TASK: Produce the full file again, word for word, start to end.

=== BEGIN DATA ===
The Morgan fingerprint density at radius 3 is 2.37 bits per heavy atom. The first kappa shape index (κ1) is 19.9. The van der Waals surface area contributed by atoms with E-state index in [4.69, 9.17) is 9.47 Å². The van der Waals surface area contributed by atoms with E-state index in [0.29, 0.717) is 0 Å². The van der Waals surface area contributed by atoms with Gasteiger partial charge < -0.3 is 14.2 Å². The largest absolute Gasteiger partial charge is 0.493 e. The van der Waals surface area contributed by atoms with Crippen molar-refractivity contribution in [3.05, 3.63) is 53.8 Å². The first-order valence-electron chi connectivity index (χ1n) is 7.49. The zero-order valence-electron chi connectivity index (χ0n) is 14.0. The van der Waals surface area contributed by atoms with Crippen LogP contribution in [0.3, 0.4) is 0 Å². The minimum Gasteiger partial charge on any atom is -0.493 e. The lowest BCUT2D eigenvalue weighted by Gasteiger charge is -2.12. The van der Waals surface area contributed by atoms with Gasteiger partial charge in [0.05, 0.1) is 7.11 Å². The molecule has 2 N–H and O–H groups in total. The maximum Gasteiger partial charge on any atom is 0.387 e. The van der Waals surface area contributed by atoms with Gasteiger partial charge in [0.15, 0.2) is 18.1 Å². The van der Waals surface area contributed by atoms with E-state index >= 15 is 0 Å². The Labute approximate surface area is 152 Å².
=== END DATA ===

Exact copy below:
The Morgan fingerprint density at radius 3 is 2.37 bits per heavy atom. The first kappa shape index (κ1) is 19.9. The van der Waals surface area contributed by atoms with E-state index in [4.69, 9.17) is 9.47 Å². The van der Waals surface area contributed by atoms with E-state index in [0.29, 0.717) is 0 Å². The van der Waals surface area contributed by atoms with Gasteiger partial charge < -0.3 is 14.2 Å². The largest absolute Gasteiger partial charge is 0.493 e. The van der Waals surface area contributed by atoms with Crippen molar-refractivity contribution in [3.05, 3.63) is 53.8 Å². The first-order valence-electron chi connectivity index (χ1n) is 7.49. The zero-order valence-electron chi connectivity index (χ0n) is 14.0. The van der Waals surface area contributed by atoms with Crippen LogP contribution in [0.3, 0.4) is 0 Å². The minimum Gasteiger partial charge on any atom is -0.493 e. The lowest BCUT2D eigenvalue weighted by Gasteiger charge is -2.12. The van der Waals surface area contributed by atoms with Gasteiger partial charge in [0.05, 0.1) is 7.11 Å². The molecule has 2 N–H and O–H groups in total. The maximum Gasteiger partial charge on any atom is 0.387 e. The van der Waals surface area contributed by atoms with Gasteiger partial charge in [0.15, 0.2) is 18.1 Å². The van der Waals surface area contributed by atoms with E-state index >= 15 is 0 Å². The Labute approximate surface area is 152 Å².